TRELLEBORG, Sweden—Trelleborg Group sales took a significant downturn in the first quarter of 2020, specifically in its Industrial Solutions and Wheel Systems segments, while thousands of its employees are working shorter hours during the coronavirus pandemic.
Trelleborg said March 31 that its workers worldwide have seen reduced hours, experienced layoffs or been furloughed due to temporary plant closures, caused by specific government responses or because Trelleborg customers have closed or reduced production at their manufacturing sites.
"There are thousands of people on shorter weeks. All of that is happening and has been for a few weeks now," Trelleborg President and CEO Peter Nillson said during a March 31 teleconference with investors. "In Sweden, we have actual figures at between 600 and 700 affected workers. This is a very active period for us. We are living in quite a volatile environment, and the view is changing daily."
The possibility of large numbers of workers being laid off still looms, Trelleborg said.
"Naturally, the risk depends on how long the current situation lasts. We have already temporarily laid off or given notice to some employees, and this will of course happen to more if the effects of the pandemic on society are lasting," Trelleborg said.
The safety of its workers remains the company's top priority, Trelleborg said.
"In most places we are well ahead of the requested measures to protect workers," Nillson said. "The well-being and safety of our employees are in focus, and comprehensive procedures and measures have been activated to prevent the spread of infection."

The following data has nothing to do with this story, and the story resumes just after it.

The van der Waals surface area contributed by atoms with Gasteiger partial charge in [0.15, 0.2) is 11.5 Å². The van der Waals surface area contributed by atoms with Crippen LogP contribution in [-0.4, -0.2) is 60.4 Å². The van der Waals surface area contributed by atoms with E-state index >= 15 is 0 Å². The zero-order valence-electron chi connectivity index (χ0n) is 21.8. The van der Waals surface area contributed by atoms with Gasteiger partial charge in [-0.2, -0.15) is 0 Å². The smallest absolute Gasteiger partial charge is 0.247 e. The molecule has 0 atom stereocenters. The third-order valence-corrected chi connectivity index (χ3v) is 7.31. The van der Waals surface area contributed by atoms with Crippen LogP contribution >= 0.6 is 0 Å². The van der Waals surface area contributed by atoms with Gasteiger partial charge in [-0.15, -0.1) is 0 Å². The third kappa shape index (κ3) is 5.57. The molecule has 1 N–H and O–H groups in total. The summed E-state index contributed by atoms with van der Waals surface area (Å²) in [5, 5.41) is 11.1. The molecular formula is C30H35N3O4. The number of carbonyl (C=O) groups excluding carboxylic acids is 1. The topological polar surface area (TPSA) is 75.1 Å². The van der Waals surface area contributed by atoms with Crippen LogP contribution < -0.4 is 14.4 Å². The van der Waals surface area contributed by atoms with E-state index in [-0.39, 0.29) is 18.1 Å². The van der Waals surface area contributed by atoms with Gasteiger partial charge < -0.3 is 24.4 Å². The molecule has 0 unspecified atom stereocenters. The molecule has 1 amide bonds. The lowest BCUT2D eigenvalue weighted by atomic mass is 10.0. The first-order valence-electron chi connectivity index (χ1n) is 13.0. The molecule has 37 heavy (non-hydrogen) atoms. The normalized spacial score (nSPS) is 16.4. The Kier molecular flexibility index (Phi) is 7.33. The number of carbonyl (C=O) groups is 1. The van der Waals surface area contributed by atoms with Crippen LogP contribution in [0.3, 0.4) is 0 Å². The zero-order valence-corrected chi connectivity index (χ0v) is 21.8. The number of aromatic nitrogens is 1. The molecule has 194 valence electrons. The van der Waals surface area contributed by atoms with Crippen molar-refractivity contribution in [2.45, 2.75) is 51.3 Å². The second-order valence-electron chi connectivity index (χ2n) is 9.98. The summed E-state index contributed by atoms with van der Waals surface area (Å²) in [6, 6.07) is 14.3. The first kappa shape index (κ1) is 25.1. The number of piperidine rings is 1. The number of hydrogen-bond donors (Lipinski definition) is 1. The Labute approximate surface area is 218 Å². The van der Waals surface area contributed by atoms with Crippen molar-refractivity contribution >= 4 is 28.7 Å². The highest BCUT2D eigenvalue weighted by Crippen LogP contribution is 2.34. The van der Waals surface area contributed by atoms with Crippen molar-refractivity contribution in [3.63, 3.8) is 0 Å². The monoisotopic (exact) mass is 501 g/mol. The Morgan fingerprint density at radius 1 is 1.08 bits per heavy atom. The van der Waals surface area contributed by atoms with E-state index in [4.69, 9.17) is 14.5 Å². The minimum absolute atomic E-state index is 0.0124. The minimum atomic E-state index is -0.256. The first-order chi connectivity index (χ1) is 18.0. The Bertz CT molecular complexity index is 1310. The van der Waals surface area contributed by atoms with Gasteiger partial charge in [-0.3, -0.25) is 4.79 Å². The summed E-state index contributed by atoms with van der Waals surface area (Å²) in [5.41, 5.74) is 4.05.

The $3.5 billion producer of polymer-engineered seals, dampening equipment and tires said demand was good at the beginning of the quarter, but sales dropped in the latter portion.
The company declined to offer specific numbers, and said it will not do so until the official first quarterly report is released April 23.
Specifically, Trelleborg Industrial Solutions, which focuses on polymer products for niche applications and infrastructure, was significantly impacted by lower sales—between 30 and 40 percent, according to Trelleborg—in the first quarter.
In addition to the pandemic, Industrial Solutions also was affected by strikes at production sites in Turkey and France in the fourth quarter of 2019, Nillson said. The strikes concluded after a few days but had a negative impact on sales and earnings, according to Trelleborg.
Its Wheel Systems segment, which makes tires for off-road vehicles, saw a drop in demand due to a "subdued" agricultural market, namely as OEMs of agricultural machinery closed production sites toward the end of the first quarter.
"We try to be transparent and open about the situation we are currently in," Nillson said. "But these are turbulent times and the situation is changing daily. We have been tracking, following and managing this on all levels, with all kinds of measures."
Trelleborg Sealing Solutions, the third of Trelleborg's three main operational segments, which focuses on polymer-based seals, has remained relatively unscathed thus far by the coronavirus chaos, according to Trelleborg.
Sealing Solutions did see declining demand toward the latter part of the first quarter, and in February the segment was hurt by plant closures in China. Production there has stabilized, however, Trelleborg said.
"Naturally, Trelleborg will be negatively affected by the spread of the pandemic in all of its geographical markets," a Trelleborg spokesperson said. "But it is impossible to try to quantify this economic impact."